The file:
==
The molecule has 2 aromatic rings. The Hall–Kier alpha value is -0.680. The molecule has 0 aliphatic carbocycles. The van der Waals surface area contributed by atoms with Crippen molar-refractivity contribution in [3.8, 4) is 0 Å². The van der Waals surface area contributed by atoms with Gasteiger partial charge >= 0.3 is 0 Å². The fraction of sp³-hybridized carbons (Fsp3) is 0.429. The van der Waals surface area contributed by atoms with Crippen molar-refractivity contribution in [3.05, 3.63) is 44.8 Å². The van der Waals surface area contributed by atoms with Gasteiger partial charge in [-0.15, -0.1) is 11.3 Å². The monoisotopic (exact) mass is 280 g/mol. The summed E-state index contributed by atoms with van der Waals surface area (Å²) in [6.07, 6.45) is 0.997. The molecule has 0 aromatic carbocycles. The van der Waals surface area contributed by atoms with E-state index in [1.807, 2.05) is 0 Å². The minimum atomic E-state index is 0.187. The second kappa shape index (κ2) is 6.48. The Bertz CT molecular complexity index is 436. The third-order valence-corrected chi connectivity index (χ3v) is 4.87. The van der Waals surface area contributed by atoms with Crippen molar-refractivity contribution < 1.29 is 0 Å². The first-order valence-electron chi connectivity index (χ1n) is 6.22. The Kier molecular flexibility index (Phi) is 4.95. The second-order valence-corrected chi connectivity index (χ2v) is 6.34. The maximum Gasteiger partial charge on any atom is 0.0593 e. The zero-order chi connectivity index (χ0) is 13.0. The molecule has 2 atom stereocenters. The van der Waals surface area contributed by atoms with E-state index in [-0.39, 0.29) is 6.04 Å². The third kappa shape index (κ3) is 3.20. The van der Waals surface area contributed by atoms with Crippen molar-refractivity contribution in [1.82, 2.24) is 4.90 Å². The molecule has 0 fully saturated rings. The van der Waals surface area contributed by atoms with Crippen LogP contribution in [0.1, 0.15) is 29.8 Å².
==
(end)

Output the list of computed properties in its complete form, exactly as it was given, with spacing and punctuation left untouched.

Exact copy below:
The molecule has 2 aromatic rings. The Hall–Kier alpha value is -0.680. The molecule has 0 aliphatic carbocycles. The van der Waals surface area contributed by atoms with Crippen molar-refractivity contribution in [3.8, 4) is 0 Å². The van der Waals surface area contributed by atoms with Gasteiger partial charge >= 0.3 is 0 Å². The fraction of sp³-hybridized carbons (Fsp3) is 0.429. The van der Waals surface area contributed by atoms with Crippen molar-refractivity contribution in [3.05, 3.63) is 44.8 Å². The van der Waals surface area contributed by atoms with Gasteiger partial charge in [-0.15, -0.1) is 11.3 Å². The monoisotopic (exact) mass is 280 g/mol. The summed E-state index contributed by atoms with van der Waals surface area (Å²) in [6.07, 6.45) is 0.997. The molecule has 0 aromatic carbocycles. The van der Waals surface area contributed by atoms with E-state index in [1.807, 2.05) is 0 Å². The minimum atomic E-state index is 0.187. The second kappa shape index (κ2) is 6.48. The Bertz CT molecular complexity index is 436. The third-order valence-corrected chi connectivity index (χ3v) is 4.87. The van der Waals surface area contributed by atoms with Crippen molar-refractivity contribution < 1.29 is 0 Å². The first-order valence-electron chi connectivity index (χ1n) is 6.22. The Kier molecular flexibility index (Phi) is 4.95. The second-order valence-corrected chi connectivity index (χ2v) is 6.34. The maximum Gasteiger partial charge on any atom is 0.0593 e. The zero-order chi connectivity index (χ0) is 13.0. The molecule has 2 atom stereocenters. The van der Waals surface area contributed by atoms with E-state index in [-0.39, 0.29) is 6.04 Å². The third kappa shape index (κ3) is 3.20. The van der Waals surface area contributed by atoms with Crippen molar-refractivity contribution in [1.82, 2.24) is 4.90 Å². The molecule has 0 fully saturated rings. The van der Waals surface area contributed by atoms with Crippen LogP contribution in [0.1, 0.15) is 29.8 Å².